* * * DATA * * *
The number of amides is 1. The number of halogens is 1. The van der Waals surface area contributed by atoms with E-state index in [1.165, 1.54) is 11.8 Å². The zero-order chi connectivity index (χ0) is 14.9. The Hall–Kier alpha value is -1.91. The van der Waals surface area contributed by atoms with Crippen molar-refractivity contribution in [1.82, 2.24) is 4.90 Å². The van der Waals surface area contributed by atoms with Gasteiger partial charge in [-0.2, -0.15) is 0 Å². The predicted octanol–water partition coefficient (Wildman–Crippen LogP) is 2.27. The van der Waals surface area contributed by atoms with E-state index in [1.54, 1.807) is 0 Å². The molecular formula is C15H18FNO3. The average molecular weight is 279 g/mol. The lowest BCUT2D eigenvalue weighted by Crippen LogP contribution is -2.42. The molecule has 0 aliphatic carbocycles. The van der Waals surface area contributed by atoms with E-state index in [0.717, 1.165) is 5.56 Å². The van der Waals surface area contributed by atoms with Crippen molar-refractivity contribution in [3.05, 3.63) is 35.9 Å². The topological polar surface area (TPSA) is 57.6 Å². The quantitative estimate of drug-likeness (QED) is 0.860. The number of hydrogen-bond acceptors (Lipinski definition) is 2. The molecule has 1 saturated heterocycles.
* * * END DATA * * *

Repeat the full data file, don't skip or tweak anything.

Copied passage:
The number of amides is 1. The number of halogens is 1. The van der Waals surface area contributed by atoms with E-state index in [1.165, 1.54) is 11.8 Å². The zero-order chi connectivity index (χ0) is 14.9. The Hall–Kier alpha value is -1.91. The van der Waals surface area contributed by atoms with Crippen molar-refractivity contribution in [1.82, 2.24) is 4.90 Å². The van der Waals surface area contributed by atoms with Gasteiger partial charge in [-0.2, -0.15) is 0 Å². The predicted octanol–water partition coefficient (Wildman–Crippen LogP) is 2.27. The van der Waals surface area contributed by atoms with E-state index in [1.54, 1.807) is 0 Å². The molecular formula is C15H18FNO3. The average molecular weight is 279 g/mol. The lowest BCUT2D eigenvalue weighted by Crippen LogP contribution is -2.42. The molecule has 0 aliphatic carbocycles. The van der Waals surface area contributed by atoms with E-state index in [0.717, 1.165) is 5.56 Å². The van der Waals surface area contributed by atoms with Crippen molar-refractivity contribution in [3.05, 3.63) is 35.9 Å². The topological polar surface area (TPSA) is 57.6 Å². The quantitative estimate of drug-likeness (QED) is 0.860. The number of hydrogen-bond acceptors (Lipinski definition) is 2. The molecule has 1 saturated heterocycles.